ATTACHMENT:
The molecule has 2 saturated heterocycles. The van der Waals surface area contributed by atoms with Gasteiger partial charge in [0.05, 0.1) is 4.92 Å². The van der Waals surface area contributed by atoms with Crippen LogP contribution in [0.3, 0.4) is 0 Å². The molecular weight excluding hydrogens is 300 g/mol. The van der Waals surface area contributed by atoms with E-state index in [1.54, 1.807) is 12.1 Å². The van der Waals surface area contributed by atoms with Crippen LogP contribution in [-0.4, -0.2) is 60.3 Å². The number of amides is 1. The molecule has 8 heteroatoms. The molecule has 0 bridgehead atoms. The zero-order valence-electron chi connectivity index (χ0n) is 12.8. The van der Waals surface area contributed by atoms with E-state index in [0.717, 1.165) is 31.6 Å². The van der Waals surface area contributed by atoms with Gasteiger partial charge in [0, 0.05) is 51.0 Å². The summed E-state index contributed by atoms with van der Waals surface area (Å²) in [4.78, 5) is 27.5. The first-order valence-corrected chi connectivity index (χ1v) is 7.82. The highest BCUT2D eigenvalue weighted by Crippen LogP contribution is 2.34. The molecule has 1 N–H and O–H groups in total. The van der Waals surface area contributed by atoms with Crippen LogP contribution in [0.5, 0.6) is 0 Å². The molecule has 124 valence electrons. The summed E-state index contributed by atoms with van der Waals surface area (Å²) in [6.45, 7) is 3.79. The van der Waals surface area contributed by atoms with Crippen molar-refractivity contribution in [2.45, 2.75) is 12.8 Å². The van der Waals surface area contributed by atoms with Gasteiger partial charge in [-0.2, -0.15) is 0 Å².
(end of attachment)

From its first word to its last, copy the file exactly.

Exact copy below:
The molecule has 2 saturated heterocycles. The van der Waals surface area contributed by atoms with Gasteiger partial charge in [0.05, 0.1) is 4.92 Å². The van der Waals surface area contributed by atoms with Crippen LogP contribution in [0.3, 0.4) is 0 Å². The molecular weight excluding hydrogens is 300 g/mol. The van der Waals surface area contributed by atoms with E-state index in [1.54, 1.807) is 12.1 Å². The van der Waals surface area contributed by atoms with Crippen LogP contribution in [-0.4, -0.2) is 60.3 Å². The number of amides is 1. The molecule has 8 heteroatoms. The molecule has 0 bridgehead atoms. The zero-order valence-electron chi connectivity index (χ0n) is 12.8. The van der Waals surface area contributed by atoms with E-state index in [0.717, 1.165) is 31.6 Å². The van der Waals surface area contributed by atoms with Gasteiger partial charge in [0, 0.05) is 51.0 Å². The summed E-state index contributed by atoms with van der Waals surface area (Å²) in [4.78, 5) is 27.5. The first-order valence-corrected chi connectivity index (χ1v) is 7.82. The highest BCUT2D eigenvalue weighted by Crippen LogP contribution is 2.34. The molecule has 1 N–H and O–H groups in total. The van der Waals surface area contributed by atoms with Crippen LogP contribution in [0.5, 0.6) is 0 Å². The molecule has 124 valence electrons. The summed E-state index contributed by atoms with van der Waals surface area (Å²) in [6.45, 7) is 3.79. The van der Waals surface area contributed by atoms with Crippen molar-refractivity contribution in [2.45, 2.75) is 12.8 Å². The van der Waals surface area contributed by atoms with Gasteiger partial charge in [-0.2, -0.15) is 0 Å².